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A Brief History of Seat Belts

Natalie Josef
November 15, 2010

Automatically, without a doubt, the first thing I do when I get in a car is put on my seat belt. I am sure most of us do. But it wasn’t always that way. The first time the world even heard about seat belts was for their use by stunt pilots who flew upside down. The jump from that to making them standard in automobiles seems unlikely at best.

So how did seat belts go from stunt planes to automobiles?

Around the turn of the century, cars started to be mass produced in the United States. By the 1930s, around 30,000 people were dying each year in automobile accidents and emergency rooms were seeing more and more head injuries. Alarmed, a group of doctors got together and started to make lap restraints for their personal vehicles. After testing the restraints, they urged car manufacturers to start making them standard on all vehicles.

But it wasn’t until the 1950s that seat belt use really took off. In 1953, the Colorado State Medical Society published a report that supported the installation of lap belts in all vehicles. The Society of Automotive Engineers (SAE) appointed a Motor Vehicle Seat Belt Committee in 1955, and in the same year, California became the first state to require all cars to come with lap belts. The following year, Chrysler and Ford began offering lap belts as an optional feature on some of their models. Volvo also started marketing a cross-chest diagonal, three-point safety belt around this time as well.

In the 1960s, the federal government began studies on seat belt use. By the middle of the decade, all fifty states had passed laws requiring seat belts for the front seats—two years later, in 1967, seat belts became mandatory for back seats as well.

Like I said, to me, it’s automatic, but you might be surprised at how many people still don’t buckle up. Where I am from, the South, it’s almost like Confederate rebellion not to wear a seat belt, like Yankees are the ones who are enforcing the law and you can’t be a real Southerner if you wear one. It’s also still very common for Hollywood movies and TV shows to show driving scenes where actors are not wearing their seat belts.

Since most cars will ding you to death with the seat belt warning alarm, I find it surprising that so many people are still so resistant to wearing seat belts. I mean, the facts don’t lie. Estimates suggest that about 50 percent of people who die in car crashes each year would have been saved if they had been wearing their seat belts. According to the Naval Safety Center, only 1 percent of people who are wearing seat belts are ejected from the vehicle during an accident. Of those who are ejected, nearly 73 percent are killed. I don’t like those odds.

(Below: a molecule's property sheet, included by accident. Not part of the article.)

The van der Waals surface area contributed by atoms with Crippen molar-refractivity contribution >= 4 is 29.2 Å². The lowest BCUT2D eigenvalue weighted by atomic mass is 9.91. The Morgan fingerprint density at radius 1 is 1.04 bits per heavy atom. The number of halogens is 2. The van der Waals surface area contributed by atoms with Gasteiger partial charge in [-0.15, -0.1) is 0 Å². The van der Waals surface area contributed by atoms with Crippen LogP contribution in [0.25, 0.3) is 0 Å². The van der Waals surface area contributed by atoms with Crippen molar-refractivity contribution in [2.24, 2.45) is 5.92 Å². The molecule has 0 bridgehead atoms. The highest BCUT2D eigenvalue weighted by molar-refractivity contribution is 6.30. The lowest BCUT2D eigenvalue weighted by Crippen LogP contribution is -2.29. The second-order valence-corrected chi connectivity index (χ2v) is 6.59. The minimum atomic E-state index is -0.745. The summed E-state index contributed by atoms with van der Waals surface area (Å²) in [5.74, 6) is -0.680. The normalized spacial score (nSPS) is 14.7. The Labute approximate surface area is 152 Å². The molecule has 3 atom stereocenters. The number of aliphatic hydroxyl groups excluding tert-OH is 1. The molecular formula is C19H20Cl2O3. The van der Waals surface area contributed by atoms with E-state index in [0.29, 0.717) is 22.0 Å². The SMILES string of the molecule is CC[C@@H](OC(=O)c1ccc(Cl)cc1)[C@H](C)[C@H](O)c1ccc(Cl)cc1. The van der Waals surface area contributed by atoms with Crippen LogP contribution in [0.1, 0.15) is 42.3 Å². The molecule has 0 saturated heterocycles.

So, why aren’t people wearing them? Why is it that when surveyed, 90 percent of people say that seat belts are a good idea, but less than 80 percent actually use them? Why are people willing to pay a fine for not wearing them? Some studies suggest that American’s bigger waistlines are a factor, but I think there is also a bit of a rebel in all of us. There is almost a criminal feeling you get when you don’t wear a seat belt, like you are an outlaw from the Wild West. Maybe, to some, not wearing our seat belts is freedom of expression—and a way to tell the government to take a hike.

Luckily, I don’t need to get my jollies this way. Sure, you can argue the downsides of seat belts, and airbags for that matter, but I would rather err on the safe side.

Wow, when did I get so old?

 

Natalie Josef

About the Author

Natalie Josef is an automotive expert at RepairPal, the leading online source of auto repair resources and estimates. With many ASE Master certified mechanics on staff who have decades of experience, RepairPal knows all the fine points of car repair.

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